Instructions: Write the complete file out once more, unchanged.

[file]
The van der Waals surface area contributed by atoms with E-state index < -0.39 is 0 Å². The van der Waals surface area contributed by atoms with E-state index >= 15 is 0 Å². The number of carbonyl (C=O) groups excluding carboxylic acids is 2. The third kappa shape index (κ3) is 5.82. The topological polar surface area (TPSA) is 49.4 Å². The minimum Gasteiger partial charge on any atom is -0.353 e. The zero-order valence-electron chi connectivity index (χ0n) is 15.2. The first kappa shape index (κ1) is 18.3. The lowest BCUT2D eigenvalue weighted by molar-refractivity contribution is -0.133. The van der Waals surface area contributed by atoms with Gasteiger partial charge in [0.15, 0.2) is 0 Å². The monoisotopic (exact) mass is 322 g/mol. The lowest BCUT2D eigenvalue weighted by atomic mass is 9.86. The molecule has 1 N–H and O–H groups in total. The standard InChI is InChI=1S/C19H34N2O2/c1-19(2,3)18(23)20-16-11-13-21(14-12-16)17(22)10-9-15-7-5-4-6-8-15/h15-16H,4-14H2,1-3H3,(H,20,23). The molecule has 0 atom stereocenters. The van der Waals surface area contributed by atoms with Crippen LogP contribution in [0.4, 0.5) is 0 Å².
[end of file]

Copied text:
The van der Waals surface area contributed by atoms with E-state index < -0.39 is 0 Å². The van der Waals surface area contributed by atoms with E-state index >= 15 is 0 Å². The number of carbonyl (C=O) groups excluding carboxylic acids is 2. The third kappa shape index (κ3) is 5.82. The topological polar surface area (TPSA) is 49.4 Å². The minimum Gasteiger partial charge on any atom is -0.353 e. The zero-order valence-electron chi connectivity index (χ0n) is 15.2. The first kappa shape index (κ1) is 18.3. The lowest BCUT2D eigenvalue weighted by molar-refractivity contribution is -0.133. The van der Waals surface area contributed by atoms with Gasteiger partial charge in [0.15, 0.2) is 0 Å². The monoisotopic (exact) mass is 322 g/mol. The lowest BCUT2D eigenvalue weighted by atomic mass is 9.86. The molecule has 1 N–H and O–H groups in total. The standard InChI is InChI=1S/C19H34N2O2/c1-19(2,3)18(23)20-16-11-13-21(14-12-16)17(22)10-9-15-7-5-4-6-8-15/h15-16H,4-14H2,1-3H3,(H,20,23). The molecule has 0 atom stereocenters. The van der Waals surface area contributed by atoms with Crippen LogP contribution in [0.4, 0.5) is 0 Å².